I first read what you said here negatively–and there’s no doubt that there’s a negative aspect to what you said, a questioning of the value of heaven which implies a questioning of the goodness of God in what you said.

        But then I realized you are making a legitimate point. It’s so hard to imagine us human beings having wills of our own and also us refraining from doing things that being good in heaven won’t allow. So it does sort of seem we’d have to have some sort of change in our minds and characters that someone might seriously wonder is a form of heavenly lobotomy.

        But I think the Bible makes the case that we will be more than we are now in heaven, not less. That having new bodies not subject to sin in the same way will make it possible to have wills that are free but which simply do not want to do wrong–which is, presumably, how angelic beings are (the non-demonic sort).

        We would still then be able to enjoy wending our creative wills on inanimate objects and enjoy shaping them into things our minds will think up.

    • An example of earth art we could still make in heaven would be drawings and sculptures and the like. Basically things that are pretty and bring joy or express what we felt in heaven, but wouldn’t be linked to our conflict on earth.

      In an art appreciation class I took one time, it talked about an artist that believed that art shouldn’t express any viewpoint and instead be completely neutral that way people could simply enjoy it or interpret it as they wanted rather than feeling indoctrinated or whatever. I don’t agree with that sentiment(though if people want to make art like that it’s fine as long as they don’t force everyone else to) But the results would probably be something beautiful or interesting but maybe not something that has the trappings of all the bad things of earth. So maybe something like that could sort of work.

      Or, instead of heaven art being about conflict we directly faced in the afterlife, it’d be art that commemorates our freedom from earthly conflict.

      • Travis Perry says:

        But I think we will still remember out earthly conflict. Perhaps our art, at least some of it, will be in memory of things that happened on the version of Planet Earth we know so well.

        Certainly a great deal of art NOW is in memory of past events…

    • Rachel E Nichols says:

      Without conflict the meaninglessness of our earthly lives becomes too apparent to hide from.
      In Heaven, we will be consumed with Joy unspeakable and the Divine Glory. No need to struggle.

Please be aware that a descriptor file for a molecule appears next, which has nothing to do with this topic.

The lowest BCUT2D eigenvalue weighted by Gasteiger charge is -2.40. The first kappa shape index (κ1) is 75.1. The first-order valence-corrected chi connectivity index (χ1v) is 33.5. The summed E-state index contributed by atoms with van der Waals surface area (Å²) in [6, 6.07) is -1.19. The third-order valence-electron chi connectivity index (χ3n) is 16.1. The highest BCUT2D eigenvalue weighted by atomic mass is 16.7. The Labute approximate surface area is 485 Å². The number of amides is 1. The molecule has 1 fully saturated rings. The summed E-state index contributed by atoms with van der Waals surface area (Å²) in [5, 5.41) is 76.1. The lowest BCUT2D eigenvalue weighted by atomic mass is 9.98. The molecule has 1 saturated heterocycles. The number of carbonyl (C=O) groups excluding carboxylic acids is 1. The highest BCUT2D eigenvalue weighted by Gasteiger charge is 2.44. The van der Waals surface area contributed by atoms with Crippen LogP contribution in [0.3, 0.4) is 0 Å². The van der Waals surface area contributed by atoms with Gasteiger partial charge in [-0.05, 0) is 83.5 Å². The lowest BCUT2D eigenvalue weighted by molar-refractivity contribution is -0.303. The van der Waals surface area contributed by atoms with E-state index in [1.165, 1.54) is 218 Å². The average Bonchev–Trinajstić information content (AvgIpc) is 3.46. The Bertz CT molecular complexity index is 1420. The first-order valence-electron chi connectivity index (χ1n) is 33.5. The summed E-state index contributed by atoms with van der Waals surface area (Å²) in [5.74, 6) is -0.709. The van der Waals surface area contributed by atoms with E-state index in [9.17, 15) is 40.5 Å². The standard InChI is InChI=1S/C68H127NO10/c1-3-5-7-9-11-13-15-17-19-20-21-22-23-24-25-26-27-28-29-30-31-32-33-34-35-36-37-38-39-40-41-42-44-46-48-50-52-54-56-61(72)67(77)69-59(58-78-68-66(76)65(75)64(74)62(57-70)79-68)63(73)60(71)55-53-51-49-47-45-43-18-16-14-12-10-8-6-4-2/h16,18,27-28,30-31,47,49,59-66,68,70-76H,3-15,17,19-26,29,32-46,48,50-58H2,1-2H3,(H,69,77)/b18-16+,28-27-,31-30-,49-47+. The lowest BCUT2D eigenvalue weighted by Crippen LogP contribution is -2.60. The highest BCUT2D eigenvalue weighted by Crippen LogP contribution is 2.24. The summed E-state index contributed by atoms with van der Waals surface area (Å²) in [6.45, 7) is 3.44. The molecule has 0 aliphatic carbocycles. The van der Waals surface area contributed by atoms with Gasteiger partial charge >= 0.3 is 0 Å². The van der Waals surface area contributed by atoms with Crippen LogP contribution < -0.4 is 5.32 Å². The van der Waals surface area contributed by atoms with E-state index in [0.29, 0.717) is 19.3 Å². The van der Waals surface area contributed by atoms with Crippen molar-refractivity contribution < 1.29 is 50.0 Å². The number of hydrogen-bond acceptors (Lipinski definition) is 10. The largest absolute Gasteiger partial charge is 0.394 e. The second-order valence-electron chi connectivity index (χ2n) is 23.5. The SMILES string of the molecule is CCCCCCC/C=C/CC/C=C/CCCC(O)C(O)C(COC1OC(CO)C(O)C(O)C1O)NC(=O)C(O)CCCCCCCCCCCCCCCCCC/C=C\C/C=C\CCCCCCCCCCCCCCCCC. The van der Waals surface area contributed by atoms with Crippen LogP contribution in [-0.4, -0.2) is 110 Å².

2. I think one major reason why we don’t have good stories of heaven is that we don’t think of paradise as being physical and grounded, even though that’s what the Bible claims it will be. Heaven isn’t the destination. The new earth is, with a new physical body devoid of the sin nature, where we will eat, play music, etc. Gnosticism destroyed people’s comfort with the physical, and the Christian culture has never quite recovered from it.

    Travis mentioned the lack of conflict. He’s right. It’s hard to conceive of a no-conflict story that’s interesting. But other writers, like Ursula K. LeGuin, thought that stories needing conflict was an artificial limitation. And I’ve seen examples of eastern storytelling that positions a story without any interpersonal conflicts yet that’s still interesting.

    Here’s a simple ex. “Man puts money into a pop machine. Machine starts to whir. Pop gets stuck halfway. Man narrows his eyes. Presses the button again. Pop starts moving again and finally gets to the bottom, where he grabs it, opens it, and drinks it. He smiles. A good day.” Imo that kind of story is still interesting to read. You may say the conflict was between him and the pop machine, but it might be better to think of it as goal, motivation, event, and response to how that event changed his behavior in an attempt to get to the goal. The “barrier” or “conflict,” could also be something GOOD that the character actually wants. Say, for example, that the pop machine drops two drinks instead of one, and so he has to find a home for the second in the hand of his friend. That kind of story could still happen in the New Earth, where there is no sin or death.

    Notleia mentioned her thought that will would be lobotomized in heaven. But that’s not the way the Bible talks about it. That idea goes directly against the reason for God creating us to begin with (for his own worship, which MUST be voluntary). It’s also not been my personal experience of partial (though still profound) freedom from sin in this life. It’s not that we won’t have choice. It’s that we won’t WANT to do anything evil. That’s the freedom that Christ purchased for us in the next life–the freedom from the desire to do evil. We experience it in part in this life as we learn to love him and walk by his Spirit. We’ll still have full faculties to play this chord over this rhythm, to walk here, to speak with this person, to dance in this way, to eat this food, etc.

    I agree a large part of the delight in creating (and this, I think, is a morally PURE delight) is “exerting my will upon reality and bringing forth a thing.” There’s nothing written about paradise that says that would no longer be available to us. In fact, I think we’ll be more focused on enjoying things such as these.